Court of Appeal to decide whether Jussie Smollett should remain in prison

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Court of Appeal to decide whether Jussie Smollett should remain in prison


Jussie Smollett’s attorneys want the plaintiff released from prison as they appeal his conviction for lying to the Chicago police about a racist and homophobic attack and a 150-day prison sentence handed down by a judge.

CHICAGO – Jussie Smollett’s lawyers say they are planning to appeal almost everything that has happened in court in recent months, from the actor’s December sentence for lying to the police to the 150-day sentence handed down by the judge last week. . And they want the actor to be released from prison immediately rather than waiting for the result.

Now, the question of whether Smollett should remain in prison during these planned appeals is before a state appeals court and while the appeals could take months to resolve, the question of whether Smollett remains locked up will be resolved much more quickly.

This is because Smollett’s attorneys asked in a motion to the First District Court of Appeals to suspend the prison sentence and allow Smollett to send bail so that he can be out of custody during the appeal process. And they asked the court to postpone Smollett’s ordered payment of $ 140,000 in fines and restitution that Cook County Judge James Linn ordered as part of his sentence.

As Smollett’s lawyers see it, such an order is justified because it is almost certain that Smollett will complete his sentence of 150 days in prison – which could be reduced to 75 days if he conducts himself in prison – before the conviction and conviction appeals. sentence are decided. They also say it is important for Smollett to be released because they are concerned about his mental health if he remains in protective custody in the prison and fear that he may be attacked by other inmates.

In an interview with the Associated Press, David Erickson, a former state appeals judge who teaches at Chicago Kent College of Law, explained what happens next.

First of all, the court must hear Special Attorney Dan Webb. Webb had until Wednesday to respond to the motion filed by Smollett’s legal team, led by attorney Nene Uche. When that happens, the appeal will go before a judge.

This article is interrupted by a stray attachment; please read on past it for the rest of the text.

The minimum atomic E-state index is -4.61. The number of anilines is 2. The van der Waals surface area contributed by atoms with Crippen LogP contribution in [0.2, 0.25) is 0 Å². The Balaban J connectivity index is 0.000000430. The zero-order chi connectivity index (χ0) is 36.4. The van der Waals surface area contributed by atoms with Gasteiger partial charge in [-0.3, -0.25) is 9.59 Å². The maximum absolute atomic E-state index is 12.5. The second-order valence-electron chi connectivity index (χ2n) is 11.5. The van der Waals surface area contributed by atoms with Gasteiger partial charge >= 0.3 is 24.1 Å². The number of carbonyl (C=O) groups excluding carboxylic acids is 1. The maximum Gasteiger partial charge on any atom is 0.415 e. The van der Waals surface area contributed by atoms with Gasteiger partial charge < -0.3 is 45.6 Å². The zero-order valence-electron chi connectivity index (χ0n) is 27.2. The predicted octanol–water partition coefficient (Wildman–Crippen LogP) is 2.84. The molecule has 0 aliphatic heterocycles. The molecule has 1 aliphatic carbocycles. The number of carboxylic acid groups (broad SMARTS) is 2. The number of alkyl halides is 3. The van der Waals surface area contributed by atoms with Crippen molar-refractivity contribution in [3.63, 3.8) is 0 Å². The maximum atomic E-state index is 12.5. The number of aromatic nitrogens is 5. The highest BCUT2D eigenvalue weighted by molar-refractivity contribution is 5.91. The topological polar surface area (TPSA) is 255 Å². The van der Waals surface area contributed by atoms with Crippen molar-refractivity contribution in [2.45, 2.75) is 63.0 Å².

That justice, Erickson said, can end things right there.

“If the one judge dismisses the motion, that’s it,” Erickson said. “It means the court won’t listen to you.”

It also means that the lawyers will receive nothing more than a brief and precise notice that the motion has been rejected. No reason or statement of any kind will likely be given.

Nor will lawyers be able to stand before the judge and present their case. The only thing the judge will use is the papers that the lawyers have filed.

But that first justice can make things go, if he believes the motion has some validity. Then, justice takes the motion to two other judges for review. The judges might call the lawyers to make oral arguments, but they can also only rely on the papers the lawyers have filed.

Two of the three judges must agree to uphold the motion. In this case, the lawyers will be informed that the motion has been accepted. This time, Erickson said, they will explain their reasoning.

If this happens, the appeals court can fix Smollett’s bail or send the case back to Linn for bail. And with that, Smollett can get out of jail.

What arguments will influence the judges, of course, is not clear. But Erickson said what is clear is that the argument that Smollett will complete his sentence before his appeal is decided is not a starting point.

“It’s not a legal argument and the appeals court only considers legal errors,” he said, adding that while motions such as those filed by Smollett’s legal team are common, they are often not granted.

Erickson said the fact that the judge spoke for over half an hour in Smollett’s conviction suggested that he expected the sentence to be appealed.

“The standard that they (Smollett’s lawyers) have to show is whether or not the judge abused his discretion in his judgment,” he said. And speaking the whole time he did and addressing his reasoning specifically as he did, “He (Linn) would make sure the (appellate court) understood why he did what he did and that he didn’t abuse. of his discretion. “

A rejection could come in a matter of hours or a day and if the judges want to know more it could take a few days or perhaps a week to make a decision. But Erickson said these things are regularly decided very quickly.

“They could (rule) immediately or overnight or (in) a week,” Erickson said.


Check out The AP’s full coverage of the Jussie Smollett case.


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